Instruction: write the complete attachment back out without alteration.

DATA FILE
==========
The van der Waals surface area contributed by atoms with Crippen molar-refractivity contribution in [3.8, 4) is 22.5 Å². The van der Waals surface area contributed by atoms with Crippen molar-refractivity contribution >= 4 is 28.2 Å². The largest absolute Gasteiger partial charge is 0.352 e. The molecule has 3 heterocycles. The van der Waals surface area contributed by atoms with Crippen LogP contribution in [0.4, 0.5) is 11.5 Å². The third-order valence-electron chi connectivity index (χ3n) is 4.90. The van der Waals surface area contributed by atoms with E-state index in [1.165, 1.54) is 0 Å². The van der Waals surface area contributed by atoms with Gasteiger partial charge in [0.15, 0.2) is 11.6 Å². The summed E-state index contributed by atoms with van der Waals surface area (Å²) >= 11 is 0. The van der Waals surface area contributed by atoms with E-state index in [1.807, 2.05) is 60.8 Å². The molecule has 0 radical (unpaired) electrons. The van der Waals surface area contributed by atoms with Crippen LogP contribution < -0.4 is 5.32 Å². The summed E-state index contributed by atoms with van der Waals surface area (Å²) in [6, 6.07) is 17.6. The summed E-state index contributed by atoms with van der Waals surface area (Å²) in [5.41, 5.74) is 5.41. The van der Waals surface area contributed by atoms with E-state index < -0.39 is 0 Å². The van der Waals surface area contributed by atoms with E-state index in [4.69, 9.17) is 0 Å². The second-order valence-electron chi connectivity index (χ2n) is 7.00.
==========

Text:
The van der Waals surface area contributed by atoms with Crippen molar-refractivity contribution in [3.8, 4) is 22.5 Å². The van der Waals surface area contributed by atoms with Crippen molar-refractivity contribution >= 4 is 28.2 Å². The largest absolute Gasteiger partial charge is 0.352 e. The molecule has 3 heterocycles. The van der Waals surface area contributed by atoms with Crippen LogP contribution in [0.4, 0.5) is 11.5 Å². The third-order valence-electron chi connectivity index (χ3n) is 4.90. The van der Waals surface area contributed by atoms with E-state index in [1.165, 1.54) is 0 Å². The van der Waals surface area contributed by atoms with Gasteiger partial charge in [0.15, 0.2) is 11.6 Å². The summed E-state index contributed by atoms with van der Waals surface area (Å²) >= 11 is 0. The van der Waals surface area contributed by atoms with E-state index in [1.807, 2.05) is 60.8 Å². The molecule has 0 radical (unpaired) electrons. The van der Waals surface area contributed by atoms with Crippen LogP contribution < -0.4 is 5.32 Å². The summed E-state index contributed by atoms with van der Waals surface area (Å²) in [6, 6.07) is 17.6. The summed E-state index contributed by atoms with van der Waals surface area (Å²) in [5.41, 5.74) is 5.41. The van der Waals surface area contributed by atoms with E-state index < -0.39 is 0 Å². The van der Waals surface area contributed by atoms with E-state index in [4.69, 9.17) is 0 Å². The second-order valence-electron chi connectivity index (χ2n) is 7.00.